Leslie teen donates his pig to local Marine’s Ingham County 4-H Memorial Fund

Leslie teen donates his pig to local Marine’s Ingham County 4-H Memorial Fund

Ingham County 4-H members, leaders and community members were all surprised during the 2015 livestock auction when 4-H member Steven Harkness sold his fair pig and donated all the proceeds to the Troy D. Nealey scholarship fund.

Harkness is a 17-year-old senior at Leslie High School and has been involved in 4-H for 12 years.

Nine years ago, when Harkness was a young 4-H’er, Ingham County 4-H alum Troy D. Nealey was killed in combat while serving with the Marine Corps in Iraq. Because the Ingham County 4-H program had meant so much to Nealey, a memorial scholarship was set up in his name to benefit the champion and reserve champion showmen in beef, sheep and swine at the Ingham County Fair. Since then, the Troy D. Nealey Memorial Award has benefited many deserving 4-H’ers, including Harkness himself, who has received the award five times.

“The scholarship is well-known among the 4-H members and rewards the youth who have worked hard with their livestock projects. Troy showed these species while he was in 4-H, and this is his way of giving back,” Harkness explained.

When news surfaced that the scholarship money would run out this year, Harkness and his parents discussed taking action to replenish the fund. Harkness stepped up with the idea to sell one of his pigs and donate the proceeds to saving the fund. His idea was well-received by the auction attendees, and his pig brought more than double the average pig auction price—$6.75 per pound rather than the usual $2.50 to $3.50 a pound. The sale generated $1,667 for the memorial fund. The excitement even sparked some attendees to donate to the fund.

After the sale, accolades for Steven’s generous and selfless action poured in. He was recognized in an article in the Lansing State Journal, by the local school board and even at his high school’s homecoming pep assembly.

“At first I didn’t think it was a big deal, then I had people congratulating me and saying they were proud of what I had done,” Harkness said.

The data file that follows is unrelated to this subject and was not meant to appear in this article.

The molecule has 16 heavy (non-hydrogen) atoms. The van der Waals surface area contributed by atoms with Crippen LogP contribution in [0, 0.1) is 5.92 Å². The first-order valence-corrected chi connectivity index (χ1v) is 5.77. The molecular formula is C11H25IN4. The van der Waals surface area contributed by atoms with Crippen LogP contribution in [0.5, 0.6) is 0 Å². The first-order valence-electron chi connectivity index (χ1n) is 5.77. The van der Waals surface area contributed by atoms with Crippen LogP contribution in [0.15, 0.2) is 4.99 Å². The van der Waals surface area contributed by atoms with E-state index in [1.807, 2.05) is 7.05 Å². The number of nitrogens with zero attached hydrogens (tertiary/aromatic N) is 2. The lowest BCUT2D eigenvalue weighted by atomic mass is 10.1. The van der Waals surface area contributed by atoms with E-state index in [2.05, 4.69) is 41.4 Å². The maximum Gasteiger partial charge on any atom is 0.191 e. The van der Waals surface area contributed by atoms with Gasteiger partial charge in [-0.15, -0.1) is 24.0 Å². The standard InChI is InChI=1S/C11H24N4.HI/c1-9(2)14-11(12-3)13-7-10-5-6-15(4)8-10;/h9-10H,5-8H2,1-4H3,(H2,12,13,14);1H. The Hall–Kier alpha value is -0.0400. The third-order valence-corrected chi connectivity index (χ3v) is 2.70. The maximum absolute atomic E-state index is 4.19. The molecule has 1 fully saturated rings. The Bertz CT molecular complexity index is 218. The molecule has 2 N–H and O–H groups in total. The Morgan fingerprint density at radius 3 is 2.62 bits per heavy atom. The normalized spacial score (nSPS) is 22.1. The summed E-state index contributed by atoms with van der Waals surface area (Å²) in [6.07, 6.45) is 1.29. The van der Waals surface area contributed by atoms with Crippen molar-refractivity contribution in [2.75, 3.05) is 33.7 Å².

In the months since the fair, Harkness’s actions have stimulated further discussion about ways to keep the Troy D. Nealey award going. Stakeholders are now looking at fund-raising methods, including the idea of setting up a Go Fund Me page, and other 4-H members are considering selling their animals to benefit the fund next year.

“It is great to know that other members are considering selling their animals after seeing what I did this year,” Harkness said.

Harkness said he believes the intended actions of his fellow 4-H’ers help to illustrate the No. 1 lesson that he has taken away from this experience: the importance of giving back. When reflecting on his overall 4-H experience, Steven commented that he will take away many valuable life lessons from his time in 4-H.

“I have learned how to be dependable and responsible when taking care of animals, and that it is healthy to take yourself out of your comfort zone. I have become self-sufficient and know that it is important to push yourself to overcome the obstacles you face.”

Although Harkness showed only pigs at the 2015 county fair, he was involved with sheep and beef livestock projects in the past and actively participates in the shooting sports program.

“It has been a great experience, and it is hard to come to terms with the fact that I’ll be done in a few years,” he said.

Upon graduating from high school in 2016, Harkness plans to attend Lansing Community College and later transfer to a university. Although he will soon age out of the Ingham County 4-H program, Harkness intends to become a 4-H leader and involve his future children in the youth organization.

To learn more about Michigan 4-H and activities that Harkness participated in, visit the Michigan 4-H website.